Different Types of Diodes and Their Applications

Dioder is a semiconductor device with two terminals, typically allowing the flow of current in one direction only. Diodes allow current to flow when the anode is positive in relation to the cathode.

It is sometimes useful to summarise the different types of diode that are available. Some of the categories may overlap, but the various definitions may help to narrow the field down and provide an overview of the different diode types that are available.


1. PN Junction diode 

The ordinary diode used in most applications from rectifiers to clippers.

2. Zener diode

A diode with a high reverse breakdown voltage used as a voltage regulator.

3. Photodiode 

A diode which emits electron-hole pairs when exposed to light used to make detectors and solar cells among other things.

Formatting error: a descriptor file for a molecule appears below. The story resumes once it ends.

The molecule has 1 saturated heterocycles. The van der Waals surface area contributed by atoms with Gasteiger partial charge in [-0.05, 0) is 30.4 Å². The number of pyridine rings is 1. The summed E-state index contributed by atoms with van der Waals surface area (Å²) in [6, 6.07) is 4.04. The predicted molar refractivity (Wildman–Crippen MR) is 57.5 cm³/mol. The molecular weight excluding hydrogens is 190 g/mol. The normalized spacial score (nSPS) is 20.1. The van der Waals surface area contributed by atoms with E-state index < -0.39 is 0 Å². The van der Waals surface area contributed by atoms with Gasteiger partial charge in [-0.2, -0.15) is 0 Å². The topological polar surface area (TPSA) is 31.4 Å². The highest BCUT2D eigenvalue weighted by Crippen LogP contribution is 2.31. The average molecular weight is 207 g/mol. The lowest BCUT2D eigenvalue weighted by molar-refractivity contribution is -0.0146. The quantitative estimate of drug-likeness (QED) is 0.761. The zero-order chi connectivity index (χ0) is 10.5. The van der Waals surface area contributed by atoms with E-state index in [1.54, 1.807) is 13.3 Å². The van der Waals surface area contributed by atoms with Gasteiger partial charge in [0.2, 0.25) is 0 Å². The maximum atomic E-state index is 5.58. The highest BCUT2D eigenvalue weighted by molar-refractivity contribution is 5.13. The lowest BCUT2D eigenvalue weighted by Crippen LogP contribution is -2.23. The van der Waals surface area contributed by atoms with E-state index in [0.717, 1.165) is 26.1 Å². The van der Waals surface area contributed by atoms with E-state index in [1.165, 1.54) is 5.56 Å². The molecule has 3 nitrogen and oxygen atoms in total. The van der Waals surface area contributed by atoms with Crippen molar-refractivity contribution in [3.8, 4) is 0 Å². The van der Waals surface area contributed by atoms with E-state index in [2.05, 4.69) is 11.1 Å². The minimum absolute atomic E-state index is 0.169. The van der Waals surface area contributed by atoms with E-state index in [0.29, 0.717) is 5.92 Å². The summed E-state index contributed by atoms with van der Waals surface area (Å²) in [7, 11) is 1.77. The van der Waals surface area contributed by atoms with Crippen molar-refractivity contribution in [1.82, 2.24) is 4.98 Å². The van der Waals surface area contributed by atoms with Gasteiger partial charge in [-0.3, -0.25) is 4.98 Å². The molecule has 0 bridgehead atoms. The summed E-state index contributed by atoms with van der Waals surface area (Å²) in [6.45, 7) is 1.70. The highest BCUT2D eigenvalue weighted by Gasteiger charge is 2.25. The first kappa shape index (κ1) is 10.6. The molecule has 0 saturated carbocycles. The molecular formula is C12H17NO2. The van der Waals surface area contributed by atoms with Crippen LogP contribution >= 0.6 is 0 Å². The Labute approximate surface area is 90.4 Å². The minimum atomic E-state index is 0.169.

4. Light-Emitting Diode (LED)

The inverse of the photodiode, it gives out the light when driven by electricity. Its low power consumption makes it an attractive lighting source.

5. Tunnel diode 

A diode capable of very high-speed operation due to the quantum tunneling effect. It is used in high-frequency applications.

6. Varactor diode 

A diode whose capacitance can be varied with applied voltage.


7. Schottky Diode

It is a diode which is used to maintain a fixed voltage of 0.15 – 0.45 Volts. It is used mainly to speed up transistor switching. The Schottky diode has a lower voltage across its terminals when compared to other diodes as it consists of a metal-semiconductor junction as opposed to a P-N junction in others.

It is connected across the base and collector of an NPN transistor to maintain a constant voltage (as shown in the figure). This prevents the transistor from going into saturation which would slow down switching. These high-speed transistors are called Schottky transistors.

The more important point is that the Schottky diode has a lower reverse recovery time compared to the transistor and can switch back faster. Without this feature, the diode would impede the transistor’s operation itself. But the Schottky diode enables faster switching as it switches faster than the transistor it is connected to.

Leave a Reply

Your email address will not be published. Required fields are marked *